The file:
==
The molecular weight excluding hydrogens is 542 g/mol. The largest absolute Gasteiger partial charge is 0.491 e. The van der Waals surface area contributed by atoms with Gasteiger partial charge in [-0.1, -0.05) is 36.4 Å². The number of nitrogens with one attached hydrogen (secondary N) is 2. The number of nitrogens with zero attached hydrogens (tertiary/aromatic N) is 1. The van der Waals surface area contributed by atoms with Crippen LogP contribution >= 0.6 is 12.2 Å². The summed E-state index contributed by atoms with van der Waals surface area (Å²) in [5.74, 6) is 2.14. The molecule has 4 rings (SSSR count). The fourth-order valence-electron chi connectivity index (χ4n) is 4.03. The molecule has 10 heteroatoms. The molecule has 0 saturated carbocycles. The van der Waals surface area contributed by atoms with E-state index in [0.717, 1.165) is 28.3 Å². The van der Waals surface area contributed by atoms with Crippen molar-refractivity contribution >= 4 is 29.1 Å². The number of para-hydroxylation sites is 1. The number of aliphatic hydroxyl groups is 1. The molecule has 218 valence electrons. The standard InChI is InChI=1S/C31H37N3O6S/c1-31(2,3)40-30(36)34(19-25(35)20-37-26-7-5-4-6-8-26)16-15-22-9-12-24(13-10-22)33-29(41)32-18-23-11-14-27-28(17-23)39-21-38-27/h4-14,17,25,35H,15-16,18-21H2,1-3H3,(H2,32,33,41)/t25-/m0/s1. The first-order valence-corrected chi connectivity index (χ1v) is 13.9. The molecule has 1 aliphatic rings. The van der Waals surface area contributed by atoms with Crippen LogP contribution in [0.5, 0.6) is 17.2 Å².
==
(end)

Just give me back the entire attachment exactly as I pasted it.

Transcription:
The molecular weight excluding hydrogens is 542 g/mol. The largest absolute Gasteiger partial charge is 0.491 e. The van der Waals surface area contributed by atoms with Gasteiger partial charge in [-0.1, -0.05) is 36.4 Å². The number of nitrogens with one attached hydrogen (secondary N) is 2. The number of nitrogens with zero attached hydrogens (tertiary/aromatic N) is 1. The van der Waals surface area contributed by atoms with Crippen LogP contribution >= 0.6 is 12.2 Å². The summed E-state index contributed by atoms with van der Waals surface area (Å²) in [5.74, 6) is 2.14. The molecule has 4 rings (SSSR count). The fourth-order valence-electron chi connectivity index (χ4n) is 4.03. The molecule has 10 heteroatoms. The molecule has 0 saturated carbocycles. The van der Waals surface area contributed by atoms with E-state index in [0.717, 1.165) is 28.3 Å². The van der Waals surface area contributed by atoms with Crippen molar-refractivity contribution >= 4 is 29.1 Å². The number of para-hydroxylation sites is 1. The number of aliphatic hydroxyl groups is 1. The molecule has 218 valence electrons. The standard InChI is InChI=1S/C31H37N3O6S/c1-31(2,3)40-30(36)34(19-25(35)20-37-26-7-5-4-6-8-26)16-15-22-9-12-24(13-10-22)33-29(41)32-18-23-11-14-27-28(17-23)39-21-38-27/h4-14,17,25,35H,15-16,18-21H2,1-3H3,(H2,32,33,41)/t25-/m0/s1. The first-order valence-corrected chi connectivity index (χ1v) is 13.9. The molecule has 1 aliphatic rings. The van der Waals surface area contributed by atoms with Crippen LogP contribution in [0.5, 0.6) is 17.2 Å².